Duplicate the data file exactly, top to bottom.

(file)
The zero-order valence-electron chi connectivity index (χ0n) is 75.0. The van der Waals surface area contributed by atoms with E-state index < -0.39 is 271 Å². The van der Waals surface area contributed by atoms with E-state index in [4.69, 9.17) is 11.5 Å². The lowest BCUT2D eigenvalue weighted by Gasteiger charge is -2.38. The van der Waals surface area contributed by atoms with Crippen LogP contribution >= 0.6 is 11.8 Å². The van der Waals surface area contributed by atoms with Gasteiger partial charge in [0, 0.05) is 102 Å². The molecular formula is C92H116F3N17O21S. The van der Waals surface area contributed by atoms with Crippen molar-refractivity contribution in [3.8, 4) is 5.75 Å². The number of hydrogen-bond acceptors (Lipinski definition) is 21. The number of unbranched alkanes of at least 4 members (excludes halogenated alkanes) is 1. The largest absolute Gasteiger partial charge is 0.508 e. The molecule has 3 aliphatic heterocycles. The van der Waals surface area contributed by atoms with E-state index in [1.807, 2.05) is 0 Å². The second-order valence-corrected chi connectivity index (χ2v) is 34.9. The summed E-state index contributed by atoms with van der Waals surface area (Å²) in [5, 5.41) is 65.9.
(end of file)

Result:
The zero-order valence-electron chi connectivity index (χ0n) is 75.0. The van der Waals surface area contributed by atoms with E-state index < -0.39 is 271 Å². The van der Waals surface area contributed by atoms with E-state index in [4.69, 9.17) is 11.5 Å². The lowest BCUT2D eigenvalue weighted by Gasteiger charge is -2.38. The van der Waals surface area contributed by atoms with Crippen LogP contribution >= 0.6 is 11.8 Å². The van der Waals surface area contributed by atoms with Gasteiger partial charge in [0, 0.05) is 102 Å². The molecular formula is C92H116F3N17O21S. The van der Waals surface area contributed by atoms with Crippen molar-refractivity contribution in [3.8, 4) is 5.75 Å². The number of hydrogen-bond acceptors (Lipinski definition) is 21. The number of unbranched alkanes of at least 4 members (excludes halogenated alkanes) is 1. The largest absolute Gasteiger partial charge is 0.508 e. The molecule has 3 aliphatic heterocycles. The van der Waals surface area contributed by atoms with E-state index in [1.807, 2.05) is 0 Å². The second-order valence-corrected chi connectivity index (χ2v) is 34.9. The summed E-state index contributed by atoms with van der Waals surface area (Å²) in [5, 5.41) is 65.9.